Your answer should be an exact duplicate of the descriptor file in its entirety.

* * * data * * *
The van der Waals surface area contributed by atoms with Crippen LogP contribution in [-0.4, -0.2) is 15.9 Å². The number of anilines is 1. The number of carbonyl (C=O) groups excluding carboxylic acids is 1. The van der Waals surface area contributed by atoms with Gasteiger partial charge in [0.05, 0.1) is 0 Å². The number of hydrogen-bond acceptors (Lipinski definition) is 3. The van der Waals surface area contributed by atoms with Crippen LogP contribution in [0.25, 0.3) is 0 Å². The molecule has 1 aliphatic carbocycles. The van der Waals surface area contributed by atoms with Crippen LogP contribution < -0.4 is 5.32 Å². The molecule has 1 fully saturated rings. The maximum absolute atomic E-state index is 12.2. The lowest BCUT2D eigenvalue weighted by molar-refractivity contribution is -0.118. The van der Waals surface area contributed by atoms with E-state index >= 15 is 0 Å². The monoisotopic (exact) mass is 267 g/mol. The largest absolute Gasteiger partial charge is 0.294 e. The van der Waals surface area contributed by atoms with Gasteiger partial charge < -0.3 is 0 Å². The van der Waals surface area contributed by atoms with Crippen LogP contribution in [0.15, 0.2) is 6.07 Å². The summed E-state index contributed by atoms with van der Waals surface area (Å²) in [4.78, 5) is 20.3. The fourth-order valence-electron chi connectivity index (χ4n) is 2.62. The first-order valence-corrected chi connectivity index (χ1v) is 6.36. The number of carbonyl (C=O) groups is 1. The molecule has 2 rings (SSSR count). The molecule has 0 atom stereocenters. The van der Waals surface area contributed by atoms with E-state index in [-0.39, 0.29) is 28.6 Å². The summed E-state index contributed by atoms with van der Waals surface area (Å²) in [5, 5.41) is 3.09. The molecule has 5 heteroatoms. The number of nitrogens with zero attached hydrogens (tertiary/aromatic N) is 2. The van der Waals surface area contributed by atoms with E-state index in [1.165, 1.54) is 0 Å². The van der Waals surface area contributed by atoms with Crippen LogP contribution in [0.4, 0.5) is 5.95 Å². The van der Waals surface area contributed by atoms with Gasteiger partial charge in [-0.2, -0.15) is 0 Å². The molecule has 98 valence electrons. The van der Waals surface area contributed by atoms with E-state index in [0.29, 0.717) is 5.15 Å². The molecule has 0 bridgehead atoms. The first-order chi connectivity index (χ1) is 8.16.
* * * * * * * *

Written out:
The van der Waals surface area contributed by atoms with Crippen LogP contribution in [-0.4, -0.2) is 15.9 Å². The number of anilines is 1. The number of carbonyl (C=O) groups excluding carboxylic acids is 1. The van der Waals surface area contributed by atoms with Gasteiger partial charge in [0.05, 0.1) is 0 Å². The number of hydrogen-bond acceptors (Lipinski definition) is 3. The van der Waals surface area contributed by atoms with Crippen LogP contribution in [0.25, 0.3) is 0 Å². The molecule has 1 aliphatic carbocycles. The van der Waals surface area contributed by atoms with Crippen LogP contribution < -0.4 is 5.32 Å². The molecule has 1 fully saturated rings. The maximum absolute atomic E-state index is 12.2. The lowest BCUT2D eigenvalue weighted by molar-refractivity contribution is -0.118. The van der Waals surface area contributed by atoms with E-state index >= 15 is 0 Å². The monoisotopic (exact) mass is 267 g/mol. The largest absolute Gasteiger partial charge is 0.294 e. The van der Waals surface area contributed by atoms with Gasteiger partial charge < -0.3 is 0 Å². The van der Waals surface area contributed by atoms with Crippen LogP contribution in [0.15, 0.2) is 6.07 Å². The summed E-state index contributed by atoms with van der Waals surface area (Å²) in [4.78, 5) is 20.3. The fourth-order valence-electron chi connectivity index (χ4n) is 2.62. The first-order valence-corrected chi connectivity index (χ1v) is 6.36. The number of carbonyl (C=O) groups is 1. The molecule has 2 rings (SSSR count). The molecule has 0 atom stereocenters. The van der Waals surface area contributed by atoms with E-state index in [-0.39, 0.29) is 28.6 Å². The summed E-state index contributed by atoms with van der Waals surface area (Å²) in [5, 5.41) is 3.09. The molecule has 5 heteroatoms. The number of nitrogens with zero attached hydrogens (tertiary/aromatic N) is 2. The van der Waals surface area contributed by atoms with E-state index in [1.165, 1.54) is 0 Å². The van der Waals surface area contributed by atoms with Crippen LogP contribution in [0.4, 0.5) is 5.95 Å². The van der Waals surface area contributed by atoms with Gasteiger partial charge in [-0.2, -0.15) is 0 Å². The molecule has 98 valence electrons. The van der Waals surface area contributed by atoms with E-state index in [0.29, 0.717) is 5.15 Å². The molecule has 0 bridgehead atoms. The first-order chi connectivity index (χ1) is 8.16.